When choosing what type of lexical analysis method to use to process your text or input, you will likely want to use one of two primary types: “Loop and Switch” or “Regular Expressions and Finite Automata.” Each method uses a distinct algorithm to analyze the input and break it down into tokens that are more easily processed by machines.

Loop and switch algorithm 

Loop constructs are like the tools used to read through a book line by line. They do a similar job in lexical analysis by going through the code, one character at a time. Think of them as being on a mission to read every letter and symbol in the code to ensure it doesn’t overlook anything. They keep doing this until they reach the end of the code. This method helps the lexer capture every piece of the code and break it down into small, meaningful tokens.

Switch statements act like quick decision-makers. Once the lexer reads a character or a group of characters, the switch statement jumps in to decide what type of token these characters belong to. This is like coming across different items when packing your garage and deciding which box to go into. For example, if the loop reads “dog”, the switch statement quickly decides it’s a string or keyword token. This step is crucial for organizing the code into different categories like keywords, numbers, or operators, making it easier to understand and process.

Regular expressions and finite automata 

Regular expressions describe patterns in text. In lexical analysis, they define the rules for how different tokens should look. For instance, a regular expression might describe what an email address or phone number should look like. The lexer uses these expressions to identify tokens by matching the text in the code with these patterns. It’s like having a checklist to see if a piece of text meets certain criteria to be considered a specific type of token.

Finite automata are like smart robots that follow a set of instructions to perform a task. In lexical analysis, they take the rules described by regular expressions and use them to analyze the code. They check each part of the code against these rules to see if they match. If they do, they identify a token.

Should you choose lexical analysis for your text processing? 

When deciding whether to choose lexical analysis for your text processing, you should consider the advantages and disadvantages of lexical analysis to make an informed decision. While lexical analysis is a common method for text pre-processing within NLP, it is not a perfect algorithm. Some key advantages and limitations are as follows.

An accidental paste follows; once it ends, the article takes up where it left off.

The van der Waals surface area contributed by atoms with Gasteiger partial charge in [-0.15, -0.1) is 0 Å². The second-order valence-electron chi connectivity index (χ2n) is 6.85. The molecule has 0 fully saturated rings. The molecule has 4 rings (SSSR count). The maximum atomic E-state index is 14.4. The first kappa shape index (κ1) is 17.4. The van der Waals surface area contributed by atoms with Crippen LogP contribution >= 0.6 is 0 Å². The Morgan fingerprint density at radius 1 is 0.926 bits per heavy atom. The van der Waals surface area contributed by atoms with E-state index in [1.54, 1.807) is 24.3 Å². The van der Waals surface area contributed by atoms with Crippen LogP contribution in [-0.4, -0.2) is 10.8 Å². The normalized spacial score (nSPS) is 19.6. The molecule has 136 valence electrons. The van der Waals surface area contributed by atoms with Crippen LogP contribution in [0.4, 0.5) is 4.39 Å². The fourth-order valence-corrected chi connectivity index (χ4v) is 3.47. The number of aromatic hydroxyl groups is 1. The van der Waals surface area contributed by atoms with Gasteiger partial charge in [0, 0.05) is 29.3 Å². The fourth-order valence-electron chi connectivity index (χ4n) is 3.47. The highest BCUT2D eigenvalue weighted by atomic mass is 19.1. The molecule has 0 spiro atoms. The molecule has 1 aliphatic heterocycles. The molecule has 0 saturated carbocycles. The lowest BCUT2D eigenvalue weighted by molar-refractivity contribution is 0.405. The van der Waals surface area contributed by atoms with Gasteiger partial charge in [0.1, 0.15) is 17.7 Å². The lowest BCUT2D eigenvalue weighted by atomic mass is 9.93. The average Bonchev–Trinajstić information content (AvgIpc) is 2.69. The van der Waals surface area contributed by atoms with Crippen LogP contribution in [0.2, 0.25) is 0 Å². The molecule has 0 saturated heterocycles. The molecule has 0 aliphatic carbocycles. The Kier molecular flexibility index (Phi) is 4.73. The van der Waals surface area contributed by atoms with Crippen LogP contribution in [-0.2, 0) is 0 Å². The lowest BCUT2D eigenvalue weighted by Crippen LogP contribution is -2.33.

Advantages of lexical analysis

  • Data cleaning: It effectively removes extraneous elements like white spaces or comments, making the source program cleaner.

  • Simplifies input for further analysis: By organizing the input into relevant tokens and discarding irrelevant information, lexical analysis simplifies subsequent syntactical analysis tasks.

  • Compresses the input: Beyond simplification, the lexer plays an important role in reducing and compiling the input.

Limitations of lexical analysis

  • Ambiguity: Lexical analysis can sometimes be ambiguous in its categorization of tokens.

  • Lookahead limitations: The lexer often requires a lookahead feature to decide on the categorization of tokens, which can be a complex process.

  • Localized view of the source program: Lexical analyzers may not detect issues like garbled sequences, undeclared identifiers, or misspelled words, as they only report separate tokens without understanding their interrelation.

Start a career using lexical analysis.

A wide range of careers and fields leverage the power of lexical analysis. As NLP and artificial intelligence continue to grow, the applications across industries will likely increase. One of the most common careers that uses NLP and lexical analysis is NLP engineer. NLP engineers’ job duties vary, but typically, they design natural language processing systems, work with speech systems within artificial intelligence applications, implement new NLP algorithms, and refine models, among other tasks. In the United States, on average, NLP engineers take home an annual base salary of $122,726, according to Glassdoor’s January 2024 data [1].

Other related careers that may use NLP, depending on your focus, may include:

  • Software engineers

  • Data scientists

  • Machine learning engineers

  • Artificial intelligence engineers

  • Language engineers

  • Research engineers

Continue learning with Coursera.

You can stay updated on existing and new advancements within the NLP field with engaging Coursera courses offered by leading research institutions and industry organizations. Consider the Natural Language Processing Specialization offered by DeepLeanring.AI. This four-course program will help you gain NLP-related skills, including using recurrent neural networks, implementing sentiment analysis, and machine translation.

Article sources

  1. Glassdoor. “How much does a NLP Engineer make?, https://www.glassdoor.com/Salaries/nlp-engineer-salary-SRCH_KO0,12.htm.” Accessed January 19, 2024.